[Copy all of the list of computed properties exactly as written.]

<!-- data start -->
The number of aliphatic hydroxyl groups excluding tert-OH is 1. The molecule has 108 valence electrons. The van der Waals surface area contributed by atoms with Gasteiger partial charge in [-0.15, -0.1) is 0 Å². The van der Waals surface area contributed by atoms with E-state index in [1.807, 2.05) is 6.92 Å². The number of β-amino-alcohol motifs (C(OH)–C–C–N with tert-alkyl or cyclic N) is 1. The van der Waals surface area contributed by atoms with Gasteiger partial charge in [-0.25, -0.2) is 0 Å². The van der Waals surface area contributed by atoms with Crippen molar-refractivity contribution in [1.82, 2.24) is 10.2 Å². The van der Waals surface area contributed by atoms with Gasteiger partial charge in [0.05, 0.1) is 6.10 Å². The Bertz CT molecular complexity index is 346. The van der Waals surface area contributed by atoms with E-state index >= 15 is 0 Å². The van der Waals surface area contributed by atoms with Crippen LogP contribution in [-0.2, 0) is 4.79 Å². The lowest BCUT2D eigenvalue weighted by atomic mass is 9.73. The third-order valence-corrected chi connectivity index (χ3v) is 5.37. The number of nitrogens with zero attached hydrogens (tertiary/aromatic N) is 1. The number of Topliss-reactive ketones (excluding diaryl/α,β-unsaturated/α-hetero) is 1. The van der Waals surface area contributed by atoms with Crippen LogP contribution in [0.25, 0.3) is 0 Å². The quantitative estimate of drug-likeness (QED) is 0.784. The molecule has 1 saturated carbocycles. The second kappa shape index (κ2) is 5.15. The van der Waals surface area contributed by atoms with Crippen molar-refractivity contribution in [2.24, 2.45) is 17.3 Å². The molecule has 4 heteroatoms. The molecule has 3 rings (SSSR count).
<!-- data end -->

The number of aliphatic hydroxyl groups excluding tert-OH is 1. The molecule has 108 valence electrons. The van der Waals surface area contributed by atoms with Gasteiger partial charge in [-0.15, -0.1) is 0 Å². The van der Waals surface area contributed by atoms with E-state index in [1.807, 2.05) is 6.92 Å². The number of β-amino-alcohol motifs (C(OH)–C–C–N with tert-alkyl or cyclic N) is 1. The van der Waals surface area contributed by atoms with Gasteiger partial charge in [-0.25, -0.2) is 0 Å². The van der Waals surface area contributed by atoms with Crippen molar-refractivity contribution in [1.82, 2.24) is 10.2 Å². The van der Waals surface area contributed by atoms with Gasteiger partial charge in [0.05, 0.1) is 6.10 Å². The Bertz CT molecular complexity index is 346. The van der Waals surface area contributed by atoms with E-state index >= 15 is 0 Å². The van der Waals surface area contributed by atoms with Crippen LogP contribution in [-0.2, 0) is 4.79 Å². The lowest BCUT2D eigenvalue weighted by atomic mass is 9.73. The third-order valence-corrected chi connectivity index (χ3v) is 5.37. The number of nitrogens with zero attached hydrogens (tertiary/aromatic N) is 1. The number of Topliss-reactive ketones (excluding diaryl/α,β-unsaturated/α-hetero) is 1. The van der Waals surface area contributed by atoms with Crippen LogP contribution in [0.25, 0.3) is 0 Å². The quantitative estimate of drug-likeness (QED) is 0.784. The molecule has 1 saturated carbocycles. The second kappa shape index (κ2) is 5.15. The van der Waals surface area contributed by atoms with Crippen molar-refractivity contribution in [2.24, 2.45) is 17.3 Å². The molecule has 4 heteroatoms. The molecule has 3 rings (SSSR count).